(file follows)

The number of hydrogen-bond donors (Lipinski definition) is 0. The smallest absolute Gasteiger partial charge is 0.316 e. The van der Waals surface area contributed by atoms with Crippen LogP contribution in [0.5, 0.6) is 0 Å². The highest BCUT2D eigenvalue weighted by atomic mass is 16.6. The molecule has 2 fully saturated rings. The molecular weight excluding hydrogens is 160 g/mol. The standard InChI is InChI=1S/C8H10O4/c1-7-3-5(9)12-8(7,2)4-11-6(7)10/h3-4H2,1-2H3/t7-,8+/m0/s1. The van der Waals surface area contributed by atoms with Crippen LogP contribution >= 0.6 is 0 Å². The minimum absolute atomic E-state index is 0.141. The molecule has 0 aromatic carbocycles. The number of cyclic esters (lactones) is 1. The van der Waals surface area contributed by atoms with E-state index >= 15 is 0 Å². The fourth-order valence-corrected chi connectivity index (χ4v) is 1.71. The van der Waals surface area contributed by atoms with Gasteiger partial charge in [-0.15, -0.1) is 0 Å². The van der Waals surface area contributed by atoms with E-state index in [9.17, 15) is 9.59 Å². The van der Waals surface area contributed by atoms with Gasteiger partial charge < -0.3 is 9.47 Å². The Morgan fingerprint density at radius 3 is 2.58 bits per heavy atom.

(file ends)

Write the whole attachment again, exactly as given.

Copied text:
The number of hydrogen-bond donors (Lipinski definition) is 0. The smallest absolute Gasteiger partial charge is 0.316 e. The van der Waals surface area contributed by atoms with Crippen LogP contribution in [0.5, 0.6) is 0 Å². The highest BCUT2D eigenvalue weighted by atomic mass is 16.6. The molecule has 2 fully saturated rings. The molecular weight excluding hydrogens is 160 g/mol. The standard InChI is InChI=1S/C8H10O4/c1-7-3-5(9)12-8(7,2)4-11-6(7)10/h3-4H2,1-2H3/t7-,8+/m0/s1. The van der Waals surface area contributed by atoms with Crippen LogP contribution >= 0.6 is 0 Å². The minimum absolute atomic E-state index is 0.141. The molecule has 0 aromatic carbocycles. The number of cyclic esters (lactones) is 1. The van der Waals surface area contributed by atoms with E-state index >= 15 is 0 Å². The fourth-order valence-corrected chi connectivity index (χ4v) is 1.71. The van der Waals surface area contributed by atoms with Gasteiger partial charge in [-0.15, -0.1) is 0 Å². The van der Waals surface area contributed by atoms with E-state index in [9.17, 15) is 9.59 Å². The van der Waals surface area contributed by atoms with Gasteiger partial charge < -0.3 is 9.47 Å². The Morgan fingerprint density at radius 3 is 2.58 bits per heavy atom.